The Anthrax of the Chalicodoma labors under very different conditions. Stay-at-home habits would be detrimental to her. With her rushing flight, made easy by the long and powerful spread of her wings, she must travel far and wide if she would found a colony. The bee's nests are not discovered in groups, but occur singly on their pebbles, scattered more or less everywhere over acres of ground. To find a single one is not enough for the fly: on account of the many parasites, not all the cells, by a long way, contain the desired larva; others, too well protected, would not allow of access to the provisions. Very many nests are necessary, perhaps, for the eggs of one alone; and the finding of them calls for long journeys.

I therefore picture the Anthrax coming and going in every direction across the stony plain. Her practiced eye requires no slackened flight to distinguish the earthen dome which she is seeking. Having found it, she inspects it from above, still on the wing; she taps it once and yet once again with the tip of her ovipositor and forthwith makes off, without having set foot on the ground. Should she take a rest, it will be elsewhere, no matter where, on the soil, on a stone, on a tuft of lavender or thyme. Given these habits--and my observations in the Carpentras roads make them seem exceedingly probable--it is small wonder that the perspicacity of my young shepherds and myself should have come to naught. I was expecting the impossible: the Anthrax does not halt on the mason bee's nest to proceed with her laying in a methodical fashion; she merely pays a flying visit.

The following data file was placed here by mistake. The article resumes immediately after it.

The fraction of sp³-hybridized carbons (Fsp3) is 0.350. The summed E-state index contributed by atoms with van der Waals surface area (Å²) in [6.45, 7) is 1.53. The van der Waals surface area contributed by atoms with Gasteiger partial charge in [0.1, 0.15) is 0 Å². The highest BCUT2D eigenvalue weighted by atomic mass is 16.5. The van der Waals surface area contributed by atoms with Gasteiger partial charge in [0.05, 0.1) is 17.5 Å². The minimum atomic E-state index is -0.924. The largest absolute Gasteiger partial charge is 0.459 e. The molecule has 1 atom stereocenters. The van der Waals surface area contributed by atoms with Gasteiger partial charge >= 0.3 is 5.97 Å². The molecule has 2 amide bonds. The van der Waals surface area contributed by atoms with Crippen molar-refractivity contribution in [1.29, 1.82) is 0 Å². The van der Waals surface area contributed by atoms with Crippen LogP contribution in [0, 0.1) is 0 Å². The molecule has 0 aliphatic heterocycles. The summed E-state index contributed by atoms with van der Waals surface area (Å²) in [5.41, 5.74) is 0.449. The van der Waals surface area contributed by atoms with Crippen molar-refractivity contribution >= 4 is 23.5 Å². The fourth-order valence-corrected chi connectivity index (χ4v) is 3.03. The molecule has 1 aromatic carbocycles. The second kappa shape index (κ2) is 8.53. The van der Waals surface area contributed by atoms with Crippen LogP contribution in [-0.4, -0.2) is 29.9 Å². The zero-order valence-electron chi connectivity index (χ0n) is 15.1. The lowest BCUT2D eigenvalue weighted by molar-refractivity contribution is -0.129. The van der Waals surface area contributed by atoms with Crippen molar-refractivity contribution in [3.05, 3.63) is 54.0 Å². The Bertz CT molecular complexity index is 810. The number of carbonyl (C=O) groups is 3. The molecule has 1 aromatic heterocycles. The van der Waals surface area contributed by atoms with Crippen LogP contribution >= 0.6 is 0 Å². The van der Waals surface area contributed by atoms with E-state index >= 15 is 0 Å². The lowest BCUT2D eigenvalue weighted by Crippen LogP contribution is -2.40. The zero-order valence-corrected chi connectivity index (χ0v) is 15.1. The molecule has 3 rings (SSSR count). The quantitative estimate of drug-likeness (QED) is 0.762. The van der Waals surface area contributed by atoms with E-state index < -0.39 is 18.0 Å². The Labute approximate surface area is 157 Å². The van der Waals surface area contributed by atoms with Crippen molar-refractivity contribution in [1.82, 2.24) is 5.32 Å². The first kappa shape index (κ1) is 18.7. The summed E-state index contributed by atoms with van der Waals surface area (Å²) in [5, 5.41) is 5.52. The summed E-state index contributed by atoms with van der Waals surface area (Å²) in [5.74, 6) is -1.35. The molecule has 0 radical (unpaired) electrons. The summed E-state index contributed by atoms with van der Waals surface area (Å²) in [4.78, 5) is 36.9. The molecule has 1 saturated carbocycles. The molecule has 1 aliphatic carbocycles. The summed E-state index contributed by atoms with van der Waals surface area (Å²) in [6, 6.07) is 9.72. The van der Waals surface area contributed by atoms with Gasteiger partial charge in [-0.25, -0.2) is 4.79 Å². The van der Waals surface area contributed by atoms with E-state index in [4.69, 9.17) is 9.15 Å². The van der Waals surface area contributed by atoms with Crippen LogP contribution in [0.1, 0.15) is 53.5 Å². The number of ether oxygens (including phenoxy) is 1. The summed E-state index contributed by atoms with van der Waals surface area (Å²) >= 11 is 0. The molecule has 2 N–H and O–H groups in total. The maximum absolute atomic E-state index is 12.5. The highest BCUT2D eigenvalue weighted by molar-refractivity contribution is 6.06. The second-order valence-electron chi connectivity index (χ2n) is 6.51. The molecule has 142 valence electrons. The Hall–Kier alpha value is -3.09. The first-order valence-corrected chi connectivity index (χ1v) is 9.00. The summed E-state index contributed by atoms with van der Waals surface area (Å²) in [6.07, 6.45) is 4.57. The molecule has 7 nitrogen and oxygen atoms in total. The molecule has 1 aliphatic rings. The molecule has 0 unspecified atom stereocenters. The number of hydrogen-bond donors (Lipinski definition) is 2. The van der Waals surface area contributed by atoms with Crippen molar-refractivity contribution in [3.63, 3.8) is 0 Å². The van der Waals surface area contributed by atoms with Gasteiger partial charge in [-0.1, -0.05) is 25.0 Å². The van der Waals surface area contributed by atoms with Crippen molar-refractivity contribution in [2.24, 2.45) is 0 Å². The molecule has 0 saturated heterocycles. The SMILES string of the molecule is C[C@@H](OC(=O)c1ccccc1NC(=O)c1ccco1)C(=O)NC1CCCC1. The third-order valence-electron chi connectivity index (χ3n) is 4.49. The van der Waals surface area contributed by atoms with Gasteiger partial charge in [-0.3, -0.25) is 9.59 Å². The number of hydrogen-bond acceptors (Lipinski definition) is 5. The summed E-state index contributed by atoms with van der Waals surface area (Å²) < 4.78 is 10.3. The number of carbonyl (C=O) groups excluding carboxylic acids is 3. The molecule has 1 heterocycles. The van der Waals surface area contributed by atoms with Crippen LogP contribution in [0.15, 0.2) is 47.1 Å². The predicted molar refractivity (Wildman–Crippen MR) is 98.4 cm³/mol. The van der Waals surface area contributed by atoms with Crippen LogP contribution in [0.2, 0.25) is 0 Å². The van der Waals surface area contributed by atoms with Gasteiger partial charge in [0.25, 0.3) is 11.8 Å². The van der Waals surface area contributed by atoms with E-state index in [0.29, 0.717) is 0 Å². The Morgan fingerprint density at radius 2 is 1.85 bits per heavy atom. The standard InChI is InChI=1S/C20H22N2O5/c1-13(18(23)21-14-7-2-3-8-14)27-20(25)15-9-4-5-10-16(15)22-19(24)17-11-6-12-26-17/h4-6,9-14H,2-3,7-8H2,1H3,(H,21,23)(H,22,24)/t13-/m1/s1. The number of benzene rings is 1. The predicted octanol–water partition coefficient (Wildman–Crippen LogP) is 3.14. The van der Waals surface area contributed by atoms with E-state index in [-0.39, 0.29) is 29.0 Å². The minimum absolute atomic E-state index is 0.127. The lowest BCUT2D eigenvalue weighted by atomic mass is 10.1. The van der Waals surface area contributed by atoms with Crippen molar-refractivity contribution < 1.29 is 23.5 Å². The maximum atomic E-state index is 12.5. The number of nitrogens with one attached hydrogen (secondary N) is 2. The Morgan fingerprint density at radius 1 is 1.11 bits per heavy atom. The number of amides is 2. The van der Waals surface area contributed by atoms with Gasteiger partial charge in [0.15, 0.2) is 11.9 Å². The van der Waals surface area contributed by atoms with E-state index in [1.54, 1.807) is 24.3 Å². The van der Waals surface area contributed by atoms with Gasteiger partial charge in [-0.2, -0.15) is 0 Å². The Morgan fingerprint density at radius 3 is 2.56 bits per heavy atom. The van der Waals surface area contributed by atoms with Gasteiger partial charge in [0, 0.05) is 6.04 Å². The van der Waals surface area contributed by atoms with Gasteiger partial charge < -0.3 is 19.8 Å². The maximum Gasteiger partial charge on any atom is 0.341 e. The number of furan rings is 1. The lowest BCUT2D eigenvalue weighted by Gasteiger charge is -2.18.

And so I develop my theory of a primary larval form, differing in every way from the one which I know. The organization of the Anthrax must be such, at the beginning, as to permit of its moving on the surface of the dome where the egg has been dropped so carelessly; the nascent grub must be supplied with tools to pierce the concrete wall and enter the Bee's cell through some cranny. The fly grub, perhaps dragging the remnants of the egg behind it, must set out in quest of board and lodging almost as soon as it is born. It will succeed under the guidance of instinct, that faculty which waits not to number the days and which is as far seeing at the moment of hatching as after the trials of a busy life. This primary grub does not seem to me outside the limits of possibility; I see it, if not in the body, at least in its actions, as plainly as though it were really under the lens. It exists, if reason be not a vain and empty guide; I must find it; I shall find it. Never in the history of my investigations has the logic of things been more insistent; never has it directed me with greater certainty towards a magnificent biological theory.